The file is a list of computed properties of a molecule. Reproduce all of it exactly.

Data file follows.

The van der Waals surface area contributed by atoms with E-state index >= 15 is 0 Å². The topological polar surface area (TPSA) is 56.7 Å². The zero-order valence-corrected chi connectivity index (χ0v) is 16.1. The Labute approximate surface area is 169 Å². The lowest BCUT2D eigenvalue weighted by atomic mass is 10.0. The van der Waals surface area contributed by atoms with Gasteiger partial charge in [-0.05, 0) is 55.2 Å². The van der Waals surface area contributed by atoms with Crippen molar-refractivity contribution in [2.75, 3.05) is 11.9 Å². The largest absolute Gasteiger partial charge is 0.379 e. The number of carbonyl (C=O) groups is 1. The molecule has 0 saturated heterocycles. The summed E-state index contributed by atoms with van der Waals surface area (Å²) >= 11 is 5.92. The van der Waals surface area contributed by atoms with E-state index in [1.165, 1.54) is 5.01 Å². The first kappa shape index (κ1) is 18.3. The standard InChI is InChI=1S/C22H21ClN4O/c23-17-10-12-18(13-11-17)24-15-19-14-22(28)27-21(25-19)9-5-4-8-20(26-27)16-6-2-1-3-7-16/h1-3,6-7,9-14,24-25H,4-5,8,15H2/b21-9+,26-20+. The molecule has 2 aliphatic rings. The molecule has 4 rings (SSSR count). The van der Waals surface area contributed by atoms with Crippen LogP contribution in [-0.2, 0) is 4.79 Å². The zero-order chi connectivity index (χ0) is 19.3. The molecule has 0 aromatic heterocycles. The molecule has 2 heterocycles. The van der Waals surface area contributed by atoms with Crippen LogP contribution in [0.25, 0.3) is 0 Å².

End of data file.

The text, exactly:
The van der Waals surface area contributed by atoms with E-state index >= 15 is 0 Å². The topological polar surface area (TPSA) is 56.7 Å². The zero-order valence-corrected chi connectivity index (χ0v) is 16.1. The Labute approximate surface area is 169 Å². The lowest BCUT2D eigenvalue weighted by atomic mass is 10.0. The van der Waals surface area contributed by atoms with Gasteiger partial charge in [-0.05, 0) is 55.2 Å². The van der Waals surface area contributed by atoms with Crippen molar-refractivity contribution in [2.75, 3.05) is 11.9 Å². The largest absolute Gasteiger partial charge is 0.379 e. The number of carbonyl (C=O) groups is 1. The molecule has 0 saturated heterocycles. The summed E-state index contributed by atoms with van der Waals surface area (Å²) >= 11 is 5.92. The van der Waals surface area contributed by atoms with E-state index in [1.165, 1.54) is 5.01 Å². The first kappa shape index (κ1) is 18.3. The standard InChI is InChI=1S/C22H21ClN4O/c23-17-10-12-18(13-11-17)24-15-19-14-22(28)27-21(25-19)9-5-4-8-20(26-27)16-6-2-1-3-7-16/h1-3,6-7,9-14,24-25H,4-5,8,15H2/b21-9+,26-20+. The molecule has 2 aliphatic rings. The molecule has 4 rings (SSSR count). The van der Waals surface area contributed by atoms with Crippen LogP contribution in [-0.2, 0) is 4.79 Å². The zero-order chi connectivity index (χ0) is 19.3. The molecule has 0 aromatic heterocycles. The molecule has 2 heterocycles. The van der Waals surface area contributed by atoms with Crippen LogP contribution in [0.25, 0.3) is 0 Å².